Thank you for being here today to provide us with information.
I expect that since you are here, you will be able to answer most of the questions raised by witnesses on March 3. Among these questions there are a certain number that are particularly compelling and require answers.
Let us take the example of a situation where a work conflict has been settled but where certain employees do not return to work on the prescribed date because of certain provisions in the back-to-work agreement. According to a standard that was established—we do not really know by whom—as long as 85% of workers have not returned to work, the conflict is considered still active. That is why the commission refuses to grant benefits. Where does that standard come from?
In certain cases, we have seen that when the Board of Referees hands down a decision favourable to the worker, sometimes the commission appeals the decision to the umpire.
We know that when that appeal is filed 21 days or more after the decision date, the claimant can receive benefits. If this is done before that 21-day period has elapsed, the claimant is not entitled to benefits. Is that correct? Are you aware that the commission has filed appeals before those 21 days have passed, in several cases? And when the hearing before the umpire comes up, the commission withdraws its appeal and the effect of that is that it deprives the claimant of benefits during that entire period.
Are you aware of that? Do you think this procedure should be corrected?
An appeal could be withdrawn for three reasons. Often, it could involve cases where new information has come to light between the Board of Referees decision and the hearing before the umpire. On the basis of the new information, it could happen at that point that we decide to withdraw our appeal.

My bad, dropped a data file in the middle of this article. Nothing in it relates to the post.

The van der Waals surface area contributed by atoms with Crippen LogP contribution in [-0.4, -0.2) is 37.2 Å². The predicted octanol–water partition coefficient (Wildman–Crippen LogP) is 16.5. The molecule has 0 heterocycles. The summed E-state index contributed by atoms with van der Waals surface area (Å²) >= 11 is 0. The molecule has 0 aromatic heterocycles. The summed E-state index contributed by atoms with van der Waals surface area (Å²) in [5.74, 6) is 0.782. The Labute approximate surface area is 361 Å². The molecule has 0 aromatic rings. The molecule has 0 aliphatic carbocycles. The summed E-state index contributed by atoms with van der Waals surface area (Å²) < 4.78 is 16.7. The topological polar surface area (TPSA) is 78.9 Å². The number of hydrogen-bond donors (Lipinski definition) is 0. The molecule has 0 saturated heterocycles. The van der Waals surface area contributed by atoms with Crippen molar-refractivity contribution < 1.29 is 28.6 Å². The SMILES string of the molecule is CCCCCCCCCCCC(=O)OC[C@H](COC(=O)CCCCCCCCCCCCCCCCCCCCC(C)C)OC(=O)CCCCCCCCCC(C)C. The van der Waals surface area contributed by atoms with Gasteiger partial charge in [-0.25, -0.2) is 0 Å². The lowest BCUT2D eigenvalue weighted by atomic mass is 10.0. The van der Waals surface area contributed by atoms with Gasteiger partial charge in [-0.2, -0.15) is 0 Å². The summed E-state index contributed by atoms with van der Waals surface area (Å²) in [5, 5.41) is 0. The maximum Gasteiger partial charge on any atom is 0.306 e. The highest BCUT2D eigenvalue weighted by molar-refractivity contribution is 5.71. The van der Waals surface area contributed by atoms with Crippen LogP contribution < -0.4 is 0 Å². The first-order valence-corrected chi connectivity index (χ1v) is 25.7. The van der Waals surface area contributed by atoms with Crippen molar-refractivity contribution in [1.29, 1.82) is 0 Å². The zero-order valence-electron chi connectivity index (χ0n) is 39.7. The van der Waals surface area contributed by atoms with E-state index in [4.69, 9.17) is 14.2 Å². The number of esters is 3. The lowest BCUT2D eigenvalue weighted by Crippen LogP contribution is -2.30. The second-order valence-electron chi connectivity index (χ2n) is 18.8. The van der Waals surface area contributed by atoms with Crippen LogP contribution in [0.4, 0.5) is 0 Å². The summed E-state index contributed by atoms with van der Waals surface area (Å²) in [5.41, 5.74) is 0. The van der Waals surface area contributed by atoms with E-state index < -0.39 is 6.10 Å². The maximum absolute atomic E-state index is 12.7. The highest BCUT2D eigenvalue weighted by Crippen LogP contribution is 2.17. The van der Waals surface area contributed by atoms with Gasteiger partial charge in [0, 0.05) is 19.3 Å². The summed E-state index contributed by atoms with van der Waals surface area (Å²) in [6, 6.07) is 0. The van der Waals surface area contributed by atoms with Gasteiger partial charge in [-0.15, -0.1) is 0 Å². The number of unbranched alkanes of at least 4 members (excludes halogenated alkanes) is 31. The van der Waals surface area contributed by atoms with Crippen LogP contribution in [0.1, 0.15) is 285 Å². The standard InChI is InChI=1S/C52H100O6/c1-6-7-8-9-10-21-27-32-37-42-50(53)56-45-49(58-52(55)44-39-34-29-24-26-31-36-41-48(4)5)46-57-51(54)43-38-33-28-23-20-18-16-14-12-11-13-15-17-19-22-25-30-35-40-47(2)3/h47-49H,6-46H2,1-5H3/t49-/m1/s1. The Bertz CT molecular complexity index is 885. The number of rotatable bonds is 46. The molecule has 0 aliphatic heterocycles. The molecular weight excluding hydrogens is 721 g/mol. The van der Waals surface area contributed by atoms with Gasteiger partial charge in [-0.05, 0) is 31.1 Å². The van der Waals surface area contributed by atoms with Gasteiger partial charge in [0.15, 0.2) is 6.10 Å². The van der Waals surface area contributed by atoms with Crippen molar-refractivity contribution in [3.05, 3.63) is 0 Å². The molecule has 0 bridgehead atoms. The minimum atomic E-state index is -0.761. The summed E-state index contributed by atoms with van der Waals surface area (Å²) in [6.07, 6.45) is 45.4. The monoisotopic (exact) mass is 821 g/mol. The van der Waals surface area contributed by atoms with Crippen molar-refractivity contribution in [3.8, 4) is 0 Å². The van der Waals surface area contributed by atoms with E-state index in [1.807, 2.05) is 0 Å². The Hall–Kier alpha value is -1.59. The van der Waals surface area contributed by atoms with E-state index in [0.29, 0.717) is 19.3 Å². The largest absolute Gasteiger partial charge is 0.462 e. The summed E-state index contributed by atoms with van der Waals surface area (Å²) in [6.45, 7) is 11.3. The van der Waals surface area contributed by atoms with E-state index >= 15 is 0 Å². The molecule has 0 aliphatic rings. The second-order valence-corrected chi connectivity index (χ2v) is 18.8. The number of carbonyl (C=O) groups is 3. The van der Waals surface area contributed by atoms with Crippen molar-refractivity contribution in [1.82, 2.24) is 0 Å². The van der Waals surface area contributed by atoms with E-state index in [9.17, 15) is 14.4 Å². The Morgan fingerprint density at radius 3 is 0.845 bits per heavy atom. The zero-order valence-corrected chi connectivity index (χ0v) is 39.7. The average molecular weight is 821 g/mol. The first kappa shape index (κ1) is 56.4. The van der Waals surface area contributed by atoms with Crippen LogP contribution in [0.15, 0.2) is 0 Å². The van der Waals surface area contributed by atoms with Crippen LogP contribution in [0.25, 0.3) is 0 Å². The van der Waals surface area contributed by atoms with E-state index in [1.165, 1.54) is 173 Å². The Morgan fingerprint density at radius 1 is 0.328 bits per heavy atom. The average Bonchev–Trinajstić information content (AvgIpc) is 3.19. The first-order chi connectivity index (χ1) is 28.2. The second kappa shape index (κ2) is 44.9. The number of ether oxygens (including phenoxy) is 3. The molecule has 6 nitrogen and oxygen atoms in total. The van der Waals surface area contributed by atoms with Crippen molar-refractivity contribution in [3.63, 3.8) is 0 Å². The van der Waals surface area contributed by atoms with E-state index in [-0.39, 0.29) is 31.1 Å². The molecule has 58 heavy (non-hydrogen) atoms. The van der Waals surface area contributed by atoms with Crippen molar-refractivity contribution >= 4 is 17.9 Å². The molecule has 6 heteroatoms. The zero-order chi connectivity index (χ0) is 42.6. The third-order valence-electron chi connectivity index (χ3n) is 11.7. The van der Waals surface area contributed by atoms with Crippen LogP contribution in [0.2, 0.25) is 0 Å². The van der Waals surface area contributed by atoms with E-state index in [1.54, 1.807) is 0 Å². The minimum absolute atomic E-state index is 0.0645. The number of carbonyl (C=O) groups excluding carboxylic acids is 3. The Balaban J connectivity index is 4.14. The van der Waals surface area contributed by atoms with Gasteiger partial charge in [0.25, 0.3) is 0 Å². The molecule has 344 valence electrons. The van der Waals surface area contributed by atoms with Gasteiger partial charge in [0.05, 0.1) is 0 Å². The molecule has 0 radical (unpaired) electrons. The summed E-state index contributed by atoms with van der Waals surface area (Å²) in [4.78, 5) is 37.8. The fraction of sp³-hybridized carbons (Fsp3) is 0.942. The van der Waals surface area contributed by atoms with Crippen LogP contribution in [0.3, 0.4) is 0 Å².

There are also other cases where we are dealing with an amendment to the act. For instance, the act may have said a certain thing when the decision was made, but it may say something else after an amendment. Such things are beyond our control.
Another possible situation arises when the decision of the Federal Court or another decision by an umpire sets a precedent. This can change the way we apply certain decisions.
If you happen to have answers that could mitigate these adverse effects, it would be good to share them with the committee so that we can take them into account in our report.
In another connection, something else was drawn to the attention of our committee. Sometimes, hearings before the Board of Referees had to be rescheduled because the recording equipment is obsolete. People go before the umpire, the counsel or the prosecutor has prepared his case, but the testimony turns out to be inaudible.
Are you aware of that? Are you taking any steps? This has happened more than once.
Our speaking time is limited, and I would like to hear your thoughts on another aspect before the end of our work here.
The appointment of arbitrators is political; this is the minister's responsibility and that is fine. However, we are aware that certain arbitrators are very good and others are not. Witnesses who have appeared here have said that they would go so far as to question the cognitive faculties of one particular person to do the work.